San Diego, California - When she first applied for computer science internships, Brina Lee, who had a bachelor’s degree in communications from UC San Diego and a background in marketing, felt like she’d hit a wall of rejection. Now fast forward just two years, and with a master’s degree in computer science from UC San Diego under her belt, she is the first female engineer to have been hired at Instagram, the popular image-sharing app.

How did she do it? Lee became one of the star tutors for computer science teaching professor Rick Ord and worked her way up to a teaching assistant job for him. She finished her master’s degree in computer science in just four quarters and interned at Google and Facebook. The latter hired her in April 2013. After completing the company’s boot camp, she chose to work at Instagram, which Facebook acquired in April 2012.

The company was a good fit for Lee, a photo enthusiast who likes to go on photo walks on her days off. Since she started working there, she has been making a special effort to compose her shots. “There is so much creativity and attention to visual details here.  I love it being a part of my daily life,” she said.

Being the only female engineer on the team wasn’t at all that different from being one of a handful of female computer science graduate students, she said. She believes she brought a different perspective. She was working on the team that builds the tools to show ads on Instagram.  “Four more women have joined the team in the past year, not including some of our female interns that had joined and will be joining," she said.

The path to Instagram

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Lee’s road to her current Silicon Valley life was a somewhat winding one. She was initially interested in marketing and wanted to minor in computer science. But the computer science class schedule wasn’t flexible enough to do so in four years, and Lee didn’t want to spend more time in school—and out of the workplace.

After graduating from UC San Diego with a degree in communications, Lee worked at a start-up and was closely involved with the company’s website development. Her interest in computer science revived. She also realized that if she wanted to work in marketing in the tech industry, she’d need to know more about that area.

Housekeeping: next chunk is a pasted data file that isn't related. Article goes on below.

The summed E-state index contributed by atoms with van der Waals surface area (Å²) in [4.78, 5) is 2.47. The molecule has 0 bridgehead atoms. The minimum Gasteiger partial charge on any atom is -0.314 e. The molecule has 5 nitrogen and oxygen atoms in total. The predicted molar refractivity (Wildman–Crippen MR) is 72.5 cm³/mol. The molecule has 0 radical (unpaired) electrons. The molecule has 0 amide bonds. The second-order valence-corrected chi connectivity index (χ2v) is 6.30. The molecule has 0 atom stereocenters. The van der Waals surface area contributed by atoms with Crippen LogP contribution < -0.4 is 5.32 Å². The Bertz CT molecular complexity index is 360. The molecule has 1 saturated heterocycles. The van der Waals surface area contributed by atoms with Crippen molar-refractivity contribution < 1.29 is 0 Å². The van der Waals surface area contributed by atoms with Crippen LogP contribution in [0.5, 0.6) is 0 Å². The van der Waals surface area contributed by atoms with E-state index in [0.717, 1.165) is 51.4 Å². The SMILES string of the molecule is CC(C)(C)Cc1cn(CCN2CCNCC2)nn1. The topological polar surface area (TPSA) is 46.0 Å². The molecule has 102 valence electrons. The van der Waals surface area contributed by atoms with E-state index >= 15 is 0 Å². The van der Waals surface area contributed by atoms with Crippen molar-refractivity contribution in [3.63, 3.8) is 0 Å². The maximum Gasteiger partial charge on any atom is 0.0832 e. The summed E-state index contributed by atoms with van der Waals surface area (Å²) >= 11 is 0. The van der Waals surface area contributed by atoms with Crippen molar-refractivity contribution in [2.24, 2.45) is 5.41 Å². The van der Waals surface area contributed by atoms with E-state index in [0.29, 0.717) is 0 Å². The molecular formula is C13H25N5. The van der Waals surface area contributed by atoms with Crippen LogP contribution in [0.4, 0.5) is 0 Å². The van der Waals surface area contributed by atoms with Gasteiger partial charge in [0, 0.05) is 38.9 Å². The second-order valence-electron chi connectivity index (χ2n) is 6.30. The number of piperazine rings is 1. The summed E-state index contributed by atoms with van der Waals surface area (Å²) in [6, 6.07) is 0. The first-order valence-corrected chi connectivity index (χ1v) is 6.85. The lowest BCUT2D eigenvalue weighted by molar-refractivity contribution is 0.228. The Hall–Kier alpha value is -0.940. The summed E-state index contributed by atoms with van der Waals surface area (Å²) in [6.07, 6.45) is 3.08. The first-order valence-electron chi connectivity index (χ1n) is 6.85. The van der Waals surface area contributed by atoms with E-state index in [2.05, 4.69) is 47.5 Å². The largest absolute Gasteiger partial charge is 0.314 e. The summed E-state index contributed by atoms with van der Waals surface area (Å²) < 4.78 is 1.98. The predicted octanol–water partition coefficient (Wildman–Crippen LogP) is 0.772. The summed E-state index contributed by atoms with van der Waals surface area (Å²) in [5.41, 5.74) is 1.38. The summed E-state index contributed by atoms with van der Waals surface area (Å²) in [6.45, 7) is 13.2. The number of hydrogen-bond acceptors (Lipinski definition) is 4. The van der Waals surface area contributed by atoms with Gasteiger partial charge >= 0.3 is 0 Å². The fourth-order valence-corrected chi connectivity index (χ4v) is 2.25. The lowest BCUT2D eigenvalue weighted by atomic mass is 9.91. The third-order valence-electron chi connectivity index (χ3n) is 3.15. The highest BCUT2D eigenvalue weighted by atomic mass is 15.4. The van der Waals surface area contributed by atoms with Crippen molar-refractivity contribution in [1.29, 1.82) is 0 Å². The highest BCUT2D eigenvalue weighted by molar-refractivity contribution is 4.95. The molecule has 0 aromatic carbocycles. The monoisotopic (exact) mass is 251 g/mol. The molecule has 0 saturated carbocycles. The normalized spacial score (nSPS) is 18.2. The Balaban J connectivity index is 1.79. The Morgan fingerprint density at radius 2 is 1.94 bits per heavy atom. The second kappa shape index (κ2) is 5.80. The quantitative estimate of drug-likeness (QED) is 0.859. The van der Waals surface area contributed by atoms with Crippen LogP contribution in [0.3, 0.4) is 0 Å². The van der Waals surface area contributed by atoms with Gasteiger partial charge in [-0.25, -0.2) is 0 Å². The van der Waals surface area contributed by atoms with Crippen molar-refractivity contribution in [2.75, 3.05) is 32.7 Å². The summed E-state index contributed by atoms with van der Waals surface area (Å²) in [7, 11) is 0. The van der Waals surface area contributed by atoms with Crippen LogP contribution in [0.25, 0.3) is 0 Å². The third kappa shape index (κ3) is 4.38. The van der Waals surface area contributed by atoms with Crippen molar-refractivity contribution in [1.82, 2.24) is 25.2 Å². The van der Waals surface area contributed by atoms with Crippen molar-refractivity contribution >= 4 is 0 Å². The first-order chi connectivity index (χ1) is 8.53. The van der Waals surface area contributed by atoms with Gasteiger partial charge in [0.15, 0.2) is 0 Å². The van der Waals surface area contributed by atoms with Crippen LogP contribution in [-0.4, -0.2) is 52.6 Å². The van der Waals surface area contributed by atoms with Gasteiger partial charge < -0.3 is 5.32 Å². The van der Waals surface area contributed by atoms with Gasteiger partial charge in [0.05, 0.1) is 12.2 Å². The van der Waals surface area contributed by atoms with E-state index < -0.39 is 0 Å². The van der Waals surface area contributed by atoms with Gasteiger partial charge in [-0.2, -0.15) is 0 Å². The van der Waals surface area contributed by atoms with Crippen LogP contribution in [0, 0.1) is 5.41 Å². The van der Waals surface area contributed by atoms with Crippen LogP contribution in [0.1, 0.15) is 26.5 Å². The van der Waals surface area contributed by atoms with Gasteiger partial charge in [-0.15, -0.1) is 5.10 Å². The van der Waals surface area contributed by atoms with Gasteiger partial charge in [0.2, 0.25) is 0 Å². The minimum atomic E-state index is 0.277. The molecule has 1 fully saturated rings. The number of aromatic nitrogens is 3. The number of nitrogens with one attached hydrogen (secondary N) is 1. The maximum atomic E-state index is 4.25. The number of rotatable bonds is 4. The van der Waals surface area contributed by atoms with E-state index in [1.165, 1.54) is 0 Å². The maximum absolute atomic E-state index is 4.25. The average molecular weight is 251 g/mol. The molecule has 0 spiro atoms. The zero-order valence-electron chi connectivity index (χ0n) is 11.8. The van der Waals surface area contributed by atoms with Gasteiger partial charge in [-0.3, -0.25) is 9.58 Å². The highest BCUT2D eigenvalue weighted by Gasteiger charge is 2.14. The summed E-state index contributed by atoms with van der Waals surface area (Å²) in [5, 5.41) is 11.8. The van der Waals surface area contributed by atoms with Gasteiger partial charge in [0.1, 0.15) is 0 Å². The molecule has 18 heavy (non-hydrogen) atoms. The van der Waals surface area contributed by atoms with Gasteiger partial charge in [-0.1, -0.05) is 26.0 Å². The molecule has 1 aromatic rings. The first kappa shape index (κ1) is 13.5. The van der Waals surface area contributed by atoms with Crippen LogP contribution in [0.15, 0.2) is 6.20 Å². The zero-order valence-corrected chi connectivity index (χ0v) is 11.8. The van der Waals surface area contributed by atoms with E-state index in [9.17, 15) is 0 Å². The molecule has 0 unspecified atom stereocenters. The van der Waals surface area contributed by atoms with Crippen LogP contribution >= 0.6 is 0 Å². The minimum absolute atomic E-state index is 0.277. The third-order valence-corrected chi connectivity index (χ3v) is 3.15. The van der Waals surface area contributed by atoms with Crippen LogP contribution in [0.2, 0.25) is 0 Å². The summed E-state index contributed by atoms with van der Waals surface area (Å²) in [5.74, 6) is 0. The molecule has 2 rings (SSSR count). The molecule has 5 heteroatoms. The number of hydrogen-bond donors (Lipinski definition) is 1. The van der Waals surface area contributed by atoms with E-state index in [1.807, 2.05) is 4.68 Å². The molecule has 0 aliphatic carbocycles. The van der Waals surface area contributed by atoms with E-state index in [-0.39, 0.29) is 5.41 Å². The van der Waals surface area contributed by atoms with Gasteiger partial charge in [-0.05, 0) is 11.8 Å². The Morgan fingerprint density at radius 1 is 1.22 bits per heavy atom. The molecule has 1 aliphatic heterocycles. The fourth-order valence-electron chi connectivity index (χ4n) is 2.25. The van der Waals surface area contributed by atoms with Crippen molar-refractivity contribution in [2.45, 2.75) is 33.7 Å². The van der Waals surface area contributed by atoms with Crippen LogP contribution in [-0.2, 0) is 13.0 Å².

She went back to school in the evenings to take classes that her company paid for. Her first class was in C sharp and she did well. She landed a job as an interaction designer at Yahoo! But she still needed to learn more, so she enrolled in classes at UC San Diego Extension.

Finally, in 2010, she decided to quit her job and go back to school full time. The alternative would have been to get a degree online, but she didn’t feel that would provide her with a strong enough computer science foundation. Instead, she enrolled in the master’s in computer science program at the Jacobs School of Engineering at UC San Diego.

Ask what she learned here at the Jacobs School, Lee’s first answer is persistence. “Rick [Ord] told me to keep trying” after she didn’t land an interview for an internship, she said. Ord remembers things a little differently. Lee was already quite persistent before becoming his student, he said. “In a word: attitude,” Ord said. “Brina has the right attitude.”

Computer science at UC San Diego

Lee successfully took all prerequisite undergraduate computer classes while tutoring Introduction to Java and Discrete Mathematics as a volunteer. She then officially became a computer science master’s student and a teaching assistant for the same Intro to Java class where she had been a tutor. This was her favorite experience at UC San Diego, she said. She learned how to better communicate, explain the issues, teach and mentor. “It’s exciting to see a group of young minds learn something new and discover their passion for technology,” she said. “I’m a huge advocate for everyone to learn how to code, no matter what industry they are in or will be in the future.”

During her time at the Jacobs School, Lee also worked with computer science professor Ryan Kastner on a master’s project. She built a wearable device called Droop, which helped identify bad posture. “It was 100 percent Brina’s idea, and it spanned several computer science topics, including embedded systems, human-computer interaction, and mobile computing,” said Kastner. “It also showed how computing can make an impact in everyday life.”

Camaraderie was another thing Lee said she gained from the department of computer science and engineering. Many of her former fellow undergraduate and graduate students now work at Facebook and keep in touch. “The great thing about the Jacobs School is that we graduate as a team, and we still work as a team,” she said. “We try to understand tech problems together.”

The camaraderie goes beyond one company and extends to Silicon Valley as a whole. Alums see each other at birthday parties and weddings.  “One team, one dream,” she said.